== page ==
Solid Oak and 77,000 Beads are Just the Start of a Lasting Impression

Founding members of Carolina Mountain Artists Guild, Donna Leven and Elizabeth Lindsey and artist member Barbara Wilcox, stand by their original and authentic inventory.
Photo by Colby Rabon

“The store itself has become a work of art,” says Donna Leven, co-founder of Carolina Mountain Artists Guild in downtown Hendersonville. The Guild opened its doors in 1998, in what had been an empty storefront, with seven members. 

“We’re now up to 35 artists,” says Leven. “We started with used [department-store] cases and have developed into an impressive gallery with beautiful glass displays.” Artists show woodworking, stained glass, pine-needle baskets, hand-stitched quilts, jewelry, pottery, gourd art, and more.

Photo by Colby Rabon

“Our purpose when we started was to establish a permanent location where local artists could sell their work,” says Leven. And that remains the case today, with all of the Guild’s artists living and working in Western North Carolina. Prospective members are asked to submit an application and sample artwork to a selection jury.

“Responsibilities of members include pricing and displaying their items, as well as working in the gallery a few days each month,” reports Leven. “We also have opportunities for our artists to demonstrate making their craft, both inside and outside the shop.” She adds that many members also serve on the Guild’s various committees, such as the jury committee and display committee. “We are always looking for new members,” she adds.

Knitted scarves by Carol Scannell
Photo by Colby Rabon

One of the two original founders of the Guild who are still active members of the organization, Leven is a self-taught woodworker, painter, and basketmaker. For a few years, she had her own shop, called The Paintin’ Shed, next door to the Guild. She makes wood-canoe coffee tables, boat-themed bookshelves, and decoys. “Currently, I have been making baskets with solid-oak bases. A member of the Guild, who made this type of basket, moved to Georgia and wanted to pass his style on to another artist. He asked if I was interested, and I naturally said yes.” These popular, distinctive baskets are made with braided seagrass and colored reeds.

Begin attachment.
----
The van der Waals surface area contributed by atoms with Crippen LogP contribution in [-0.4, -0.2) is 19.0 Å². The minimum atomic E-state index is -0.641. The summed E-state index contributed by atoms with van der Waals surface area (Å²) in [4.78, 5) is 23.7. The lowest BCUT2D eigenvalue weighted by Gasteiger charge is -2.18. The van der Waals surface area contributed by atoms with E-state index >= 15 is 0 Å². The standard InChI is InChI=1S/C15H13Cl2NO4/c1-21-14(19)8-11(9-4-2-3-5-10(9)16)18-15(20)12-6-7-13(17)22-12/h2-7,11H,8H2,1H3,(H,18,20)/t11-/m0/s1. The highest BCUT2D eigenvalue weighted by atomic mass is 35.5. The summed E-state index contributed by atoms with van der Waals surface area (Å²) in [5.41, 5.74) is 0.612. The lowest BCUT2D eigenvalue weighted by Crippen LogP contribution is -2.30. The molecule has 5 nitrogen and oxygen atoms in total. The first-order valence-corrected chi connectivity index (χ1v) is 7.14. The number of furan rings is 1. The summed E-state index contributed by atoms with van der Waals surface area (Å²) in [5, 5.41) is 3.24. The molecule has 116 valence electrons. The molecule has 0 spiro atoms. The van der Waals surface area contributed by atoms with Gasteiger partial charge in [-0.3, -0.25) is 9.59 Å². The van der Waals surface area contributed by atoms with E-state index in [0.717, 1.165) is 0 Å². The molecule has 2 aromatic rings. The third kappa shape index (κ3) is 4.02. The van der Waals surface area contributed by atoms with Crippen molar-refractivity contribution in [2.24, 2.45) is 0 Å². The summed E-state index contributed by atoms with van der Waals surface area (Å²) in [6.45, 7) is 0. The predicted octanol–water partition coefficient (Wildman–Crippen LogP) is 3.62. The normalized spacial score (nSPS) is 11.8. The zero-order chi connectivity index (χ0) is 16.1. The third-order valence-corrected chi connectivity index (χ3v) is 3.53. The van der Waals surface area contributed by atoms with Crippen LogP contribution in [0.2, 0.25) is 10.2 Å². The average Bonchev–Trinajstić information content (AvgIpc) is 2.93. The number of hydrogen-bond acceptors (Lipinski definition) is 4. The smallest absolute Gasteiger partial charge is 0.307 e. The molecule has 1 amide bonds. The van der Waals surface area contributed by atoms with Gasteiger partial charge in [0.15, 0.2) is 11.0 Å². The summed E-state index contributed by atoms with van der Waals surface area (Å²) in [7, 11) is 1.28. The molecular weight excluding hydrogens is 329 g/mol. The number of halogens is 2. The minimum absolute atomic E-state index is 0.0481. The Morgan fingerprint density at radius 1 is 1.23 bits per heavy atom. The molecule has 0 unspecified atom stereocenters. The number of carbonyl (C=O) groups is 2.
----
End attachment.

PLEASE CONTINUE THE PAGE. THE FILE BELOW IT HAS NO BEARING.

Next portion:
Elizabeth Lindsey, the other of the two original members, is known throughout the area as “The Lampshade Lady” for her handmade cut-and-pierced lampshades. In addition, she has, for years, painted on a wide variety of surfaces, including slate, wood, glass, and canvas. She says she especially enjoys teaching the art of decorative painting, introducing new students to the world of art.

Jewelry by Linda Sinish and Samantha Mintz
Photo by Colby Rabon

The Guild’s growth had been slow and steady until the pandemic struck. “Every year we remain in business is so special,” says Leven, “but this past year was extremely difficult … some of our members were unable to work in the Guild due to COVID-19. The rest of us had to put in a lot of extra time keeping the doors open and making sure the Gallery’s members and customers were safe. But,” she says, “we made it.”

Brooms by Julian Bille
Photo by Colby Rabon

After recovery from major emergency eye surgery, artist member Barb Wilcox used the early days of the pandemic to finish an exquisite beaded Christmas village consisting of a train, buildings, people, observatory, and several other pieces. At holiday time, the public was invited to guess how many beads were used in the construction — all of them sewn one-by-one with needle and thread, says Wilcox. The response gained widespread attention throughout the community, and, incredibly, the winner was very close, guessing 75,000 beads (the actual count was 77,859) — and getting a gift basket of handcrafted items.

Deer Carvings by Samantha Mintz
Photo by Colby Rabon

Leven attributes the Guild’s success to the originality and authenticity of its inventory. Accessibility also plays a major role: Pieces range from a few dollars to a few hundred, and many of them are small and ideal for gift giving. The feel is functional, picturesque — curated with a sense of rustic chic.

Woodwork by Hal Belle Isle
Photo by Colby Rabon

“These items can’t be found in other galleries,” says Leven.

Photo by Colby Rabon

Carolina Mountain Artists Guild, 444 North Main St., Hendersonville. Gallery hours are 10am–5 pm seven days a week. The Guild will be hosting special events during Hendersonville’s Garden Jubilee, scheduled for May 28-30. For updates and more information, check the group’s FB page (Carolina Mountain Artists Guild) or visit the website:

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